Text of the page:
Byzantine sacred art thus betrays less of the stylistic variety we encounter in late antique work. Nevertheless, classical formal traits, though vestigial, are not insignificant in Byzantine art. The drapery of a male saint in a mosaic composition might be elaborately designed to provide a volumetric sense of the body underneath, thus enabling the saint, however awkward his anatomical construction, to wear the drapery rather than vice-versa. And as time wore on, icons in the form of painted panels assumed greater pictorial complexity, with less static figures and more elaborate architectural or landscape settings, while still retaining much of their unnaturalistically schematic character.
The art of panel painting had largely disappeared in the West after the fall of the Roman Empire, while formally unsophisticated sculpture was profusely employed in the decoration of churches from the Romanesque period onward. But increasing commercial and cultural interaction with Byzantium eventually led to panel painting’s resurgence in Italy. Byzantine sacred art thus set the stage for early Renaissance masters like Cimabue and Giotto, providing a conceptual framework which their successors modified by incorporating more realistic modeling and perspective into their method. A parallel development in sculpture led to Donatello’s refined medieval realism.
Recovery and Continuity
But the greatest Renaissance artist of all—and arguably the greatest Christian artist of all—eschewed the pictorial orientation which the medieval art of both eastern and western Christendom had bequeathed to the Renaissance. It was the discovery, in Rome, of the superb Hellenistic torso, the Belvedere Torso, that inspired the supremely sculptural male nudes, or ignudi, arrayed on Michelangelo’s Sistine Chapel ceiling. Along with his sculptural masterworks, such as his majestic Medici Chapel figures at San Lorenzo in Florence, that mural resulted from a direct re-engagement with antique principles of form. These principles, then, were not only relevant to sculpture. Nor were they narrowly prescriptive. They shaped the work of painters as divergent in style and sensibility as Rubens and Caravaggio.
So there is a vital continuity between the great works of antiquity and the modern age that dawned with the Renaissance. It is this continuity which art exhibitions too often fail to emphasize, mainly because our curators habitually relegate art to period pigeonholes. For example, in the same National Gallery rotunda where the Dying Gaul was displayed, a bronze Mercury derived from Giambologna’s original of about 1580 crowns a magnificent fountain. The nude, helmeted god dashes across space, his left foot poised on the sculpted breath emanating from the head of a putto, which faces straight up. The god’s supple musculature is modeled so that the eye dances around this serpentine figure. He points upward with his raised right hand while bearing his caduceus, or snake-entwined staff, in his left arm. This arm, somewhat pulled back from the torso, generates a subtle twist in the figure that is counteracted by the turn of the head in the opposite direction. The bent right leg and arms and even the extended forefinger and thumb of the raised hand generate divergent planes that, along with its torsional dynamic, reinforce the dimensionality of the slightly less-than-life-size sculpture and allow it to expand into the enveloping space. This Mercury belongs to a more stylized genre than the Dying Gaul, but it was quite obviously conceived along analogous lines. Which is not surprising, insofar as the Flemish-born Giambologna (1529–1608) migrated to Florence and was deeply influenced by both Hellenistic sculpture and Michelangelo, who instructed him to focus on the human figure’s inner structure rather than surface detail. But it is doubtful one National Gallery visitor in a thousand who saw the Dying Gaul noticed the very significant kinship between these two works.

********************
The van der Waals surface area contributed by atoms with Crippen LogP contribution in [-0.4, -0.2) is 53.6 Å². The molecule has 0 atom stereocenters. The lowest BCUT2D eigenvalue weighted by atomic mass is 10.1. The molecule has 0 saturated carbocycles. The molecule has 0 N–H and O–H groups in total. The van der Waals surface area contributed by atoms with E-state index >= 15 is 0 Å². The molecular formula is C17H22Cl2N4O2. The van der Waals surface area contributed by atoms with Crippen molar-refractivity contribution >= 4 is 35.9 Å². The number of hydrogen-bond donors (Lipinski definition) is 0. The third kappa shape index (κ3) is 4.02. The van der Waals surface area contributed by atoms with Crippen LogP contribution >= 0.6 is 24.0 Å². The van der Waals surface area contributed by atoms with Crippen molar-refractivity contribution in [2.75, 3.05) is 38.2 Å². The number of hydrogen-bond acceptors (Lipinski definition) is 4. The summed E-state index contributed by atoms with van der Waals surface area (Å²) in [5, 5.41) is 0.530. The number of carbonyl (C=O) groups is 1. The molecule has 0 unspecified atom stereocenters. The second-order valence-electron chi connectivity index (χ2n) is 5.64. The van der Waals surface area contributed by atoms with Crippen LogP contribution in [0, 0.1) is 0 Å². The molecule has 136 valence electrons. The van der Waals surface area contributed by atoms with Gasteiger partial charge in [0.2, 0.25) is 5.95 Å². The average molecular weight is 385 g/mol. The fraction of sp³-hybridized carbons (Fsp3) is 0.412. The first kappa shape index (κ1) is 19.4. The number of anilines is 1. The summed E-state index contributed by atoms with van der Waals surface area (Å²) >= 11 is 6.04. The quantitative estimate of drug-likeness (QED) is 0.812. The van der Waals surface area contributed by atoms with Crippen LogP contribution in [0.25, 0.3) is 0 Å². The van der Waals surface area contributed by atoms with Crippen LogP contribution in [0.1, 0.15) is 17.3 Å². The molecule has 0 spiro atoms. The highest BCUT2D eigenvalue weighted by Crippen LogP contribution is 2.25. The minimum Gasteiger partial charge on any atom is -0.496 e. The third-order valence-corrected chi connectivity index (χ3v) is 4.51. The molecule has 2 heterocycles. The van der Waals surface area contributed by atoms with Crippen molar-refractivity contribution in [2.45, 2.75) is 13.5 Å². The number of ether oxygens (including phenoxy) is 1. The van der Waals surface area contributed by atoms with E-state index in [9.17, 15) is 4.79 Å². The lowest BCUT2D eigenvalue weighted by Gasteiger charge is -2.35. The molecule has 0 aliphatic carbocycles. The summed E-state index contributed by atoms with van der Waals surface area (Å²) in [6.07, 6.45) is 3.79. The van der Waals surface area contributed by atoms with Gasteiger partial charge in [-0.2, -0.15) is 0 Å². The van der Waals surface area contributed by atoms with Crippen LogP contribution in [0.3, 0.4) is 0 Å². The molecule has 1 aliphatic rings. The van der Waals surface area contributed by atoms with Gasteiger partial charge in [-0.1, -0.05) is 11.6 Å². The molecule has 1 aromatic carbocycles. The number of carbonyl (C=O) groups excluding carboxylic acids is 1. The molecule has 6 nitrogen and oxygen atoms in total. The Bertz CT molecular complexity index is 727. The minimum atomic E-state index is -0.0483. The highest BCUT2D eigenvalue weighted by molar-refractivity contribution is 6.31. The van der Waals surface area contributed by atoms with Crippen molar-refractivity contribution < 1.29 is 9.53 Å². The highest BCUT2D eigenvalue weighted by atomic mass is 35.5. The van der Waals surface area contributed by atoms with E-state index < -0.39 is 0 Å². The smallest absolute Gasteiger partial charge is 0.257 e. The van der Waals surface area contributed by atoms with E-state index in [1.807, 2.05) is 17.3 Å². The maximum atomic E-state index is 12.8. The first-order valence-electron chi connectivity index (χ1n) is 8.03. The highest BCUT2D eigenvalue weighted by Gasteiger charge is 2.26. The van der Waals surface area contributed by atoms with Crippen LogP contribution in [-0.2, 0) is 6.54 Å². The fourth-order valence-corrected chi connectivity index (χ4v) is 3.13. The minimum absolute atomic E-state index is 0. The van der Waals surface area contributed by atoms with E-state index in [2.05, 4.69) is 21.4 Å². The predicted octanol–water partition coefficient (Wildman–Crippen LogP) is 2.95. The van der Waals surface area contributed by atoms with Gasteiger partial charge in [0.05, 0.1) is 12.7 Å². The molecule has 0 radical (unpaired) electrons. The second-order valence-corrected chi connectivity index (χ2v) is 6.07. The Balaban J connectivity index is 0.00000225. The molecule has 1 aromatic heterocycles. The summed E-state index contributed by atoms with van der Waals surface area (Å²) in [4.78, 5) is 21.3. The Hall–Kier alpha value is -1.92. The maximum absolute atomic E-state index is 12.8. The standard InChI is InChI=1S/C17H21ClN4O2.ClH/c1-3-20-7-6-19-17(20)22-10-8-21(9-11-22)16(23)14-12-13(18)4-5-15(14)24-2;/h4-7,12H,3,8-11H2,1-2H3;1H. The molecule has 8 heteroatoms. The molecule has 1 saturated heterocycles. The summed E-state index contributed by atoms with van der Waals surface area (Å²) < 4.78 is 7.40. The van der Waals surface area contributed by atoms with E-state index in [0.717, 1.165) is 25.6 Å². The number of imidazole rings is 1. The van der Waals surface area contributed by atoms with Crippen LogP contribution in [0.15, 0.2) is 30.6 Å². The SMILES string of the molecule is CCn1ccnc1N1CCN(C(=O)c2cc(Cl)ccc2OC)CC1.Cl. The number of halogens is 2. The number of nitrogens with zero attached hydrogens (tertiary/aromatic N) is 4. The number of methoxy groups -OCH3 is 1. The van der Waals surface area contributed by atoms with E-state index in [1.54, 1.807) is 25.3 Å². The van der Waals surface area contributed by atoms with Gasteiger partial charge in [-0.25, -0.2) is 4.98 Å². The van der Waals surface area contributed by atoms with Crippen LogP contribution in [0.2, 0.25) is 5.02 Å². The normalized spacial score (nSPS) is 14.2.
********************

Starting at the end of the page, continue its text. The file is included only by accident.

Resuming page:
Need for Standards
Apart from intellectual sea-changes in the 19th century, one technological innovation contributed very generously to classicism’s eclipse. This was the photograph, a mechanically-produced optical record of the visual world in which that world is reproduced in gradations of light and shade, with color eventually supplementing the record. The French academicians welcomed photography, which degraded their training and consummated the human figure’s transformation from a thing-in-itself of immense geometric complexity into an increasingly simplistic, pictorial byproduct of light and shade. As a result, Cézanne’s celebrated “modernist” advice to a younger painter to treat nature by means of rudimentary geometric forms—the cylinder, cone, and sphere—conformed to the academic practice of his day.